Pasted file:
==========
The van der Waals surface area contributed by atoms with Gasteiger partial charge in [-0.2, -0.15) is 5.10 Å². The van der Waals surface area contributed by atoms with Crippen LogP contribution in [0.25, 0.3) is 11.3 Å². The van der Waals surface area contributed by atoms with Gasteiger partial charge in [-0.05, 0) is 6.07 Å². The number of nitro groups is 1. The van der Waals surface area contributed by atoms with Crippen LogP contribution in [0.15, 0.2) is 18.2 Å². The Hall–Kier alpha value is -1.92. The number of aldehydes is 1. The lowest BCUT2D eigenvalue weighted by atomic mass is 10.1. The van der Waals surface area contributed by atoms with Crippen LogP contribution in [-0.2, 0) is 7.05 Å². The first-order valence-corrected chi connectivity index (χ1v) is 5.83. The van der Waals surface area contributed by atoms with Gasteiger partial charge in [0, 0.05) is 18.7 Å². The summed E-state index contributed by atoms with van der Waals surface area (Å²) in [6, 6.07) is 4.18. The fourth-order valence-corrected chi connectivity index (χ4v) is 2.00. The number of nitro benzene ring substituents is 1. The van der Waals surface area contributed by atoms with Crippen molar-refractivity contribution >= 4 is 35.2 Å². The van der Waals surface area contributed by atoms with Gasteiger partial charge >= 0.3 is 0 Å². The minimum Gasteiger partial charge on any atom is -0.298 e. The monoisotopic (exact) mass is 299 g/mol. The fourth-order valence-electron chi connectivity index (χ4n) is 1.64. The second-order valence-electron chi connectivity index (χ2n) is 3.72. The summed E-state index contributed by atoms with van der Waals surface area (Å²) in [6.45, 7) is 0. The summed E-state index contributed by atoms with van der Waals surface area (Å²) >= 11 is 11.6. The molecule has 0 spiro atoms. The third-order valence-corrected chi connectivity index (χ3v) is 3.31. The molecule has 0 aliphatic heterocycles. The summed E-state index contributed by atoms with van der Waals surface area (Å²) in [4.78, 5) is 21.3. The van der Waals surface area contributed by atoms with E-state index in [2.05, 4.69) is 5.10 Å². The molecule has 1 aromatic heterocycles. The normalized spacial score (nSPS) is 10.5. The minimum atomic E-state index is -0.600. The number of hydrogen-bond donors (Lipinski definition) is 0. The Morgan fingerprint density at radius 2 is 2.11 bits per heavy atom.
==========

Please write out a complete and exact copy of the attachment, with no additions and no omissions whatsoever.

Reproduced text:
The van der Waals surface area contributed by atoms with Gasteiger partial charge in [-0.2, -0.15) is 5.10 Å². The van der Waals surface area contributed by atoms with Crippen LogP contribution in [0.25, 0.3) is 11.3 Å². The van der Waals surface area contributed by atoms with Gasteiger partial charge in [-0.05, 0) is 6.07 Å². The number of nitro groups is 1. The van der Waals surface area contributed by atoms with Crippen LogP contribution in [0.15, 0.2) is 18.2 Å². The Hall–Kier alpha value is -1.92. The number of aldehydes is 1. The lowest BCUT2D eigenvalue weighted by atomic mass is 10.1. The van der Waals surface area contributed by atoms with Crippen LogP contribution in [-0.2, 0) is 7.05 Å². The first-order valence-corrected chi connectivity index (χ1v) is 5.83. The van der Waals surface area contributed by atoms with Gasteiger partial charge in [0, 0.05) is 18.7 Å². The summed E-state index contributed by atoms with van der Waals surface area (Å²) in [6, 6.07) is 4.18. The fourth-order valence-corrected chi connectivity index (χ4v) is 2.00. The number of nitro benzene ring substituents is 1. The van der Waals surface area contributed by atoms with Crippen molar-refractivity contribution >= 4 is 35.2 Å². The van der Waals surface area contributed by atoms with Gasteiger partial charge >= 0.3 is 0 Å². The minimum Gasteiger partial charge on any atom is -0.298 e. The monoisotopic (exact) mass is 299 g/mol. The fourth-order valence-electron chi connectivity index (χ4n) is 1.64. The second-order valence-electron chi connectivity index (χ2n) is 3.72. The summed E-state index contributed by atoms with van der Waals surface area (Å²) in [6.45, 7) is 0. The summed E-state index contributed by atoms with van der Waals surface area (Å²) >= 11 is 11.6. The molecule has 0 spiro atoms. The third-order valence-corrected chi connectivity index (χ3v) is 3.31. The molecule has 0 aliphatic heterocycles. The summed E-state index contributed by atoms with van der Waals surface area (Å²) in [4.78, 5) is 21.3. The van der Waals surface area contributed by atoms with E-state index in [2.05, 4.69) is 5.10 Å². The molecule has 1 aromatic heterocycles. The normalized spacial score (nSPS) is 10.5. The minimum atomic E-state index is -0.600. The number of hydrogen-bond donors (Lipinski definition) is 0. The Morgan fingerprint density at radius 2 is 2.11 bits per heavy atom.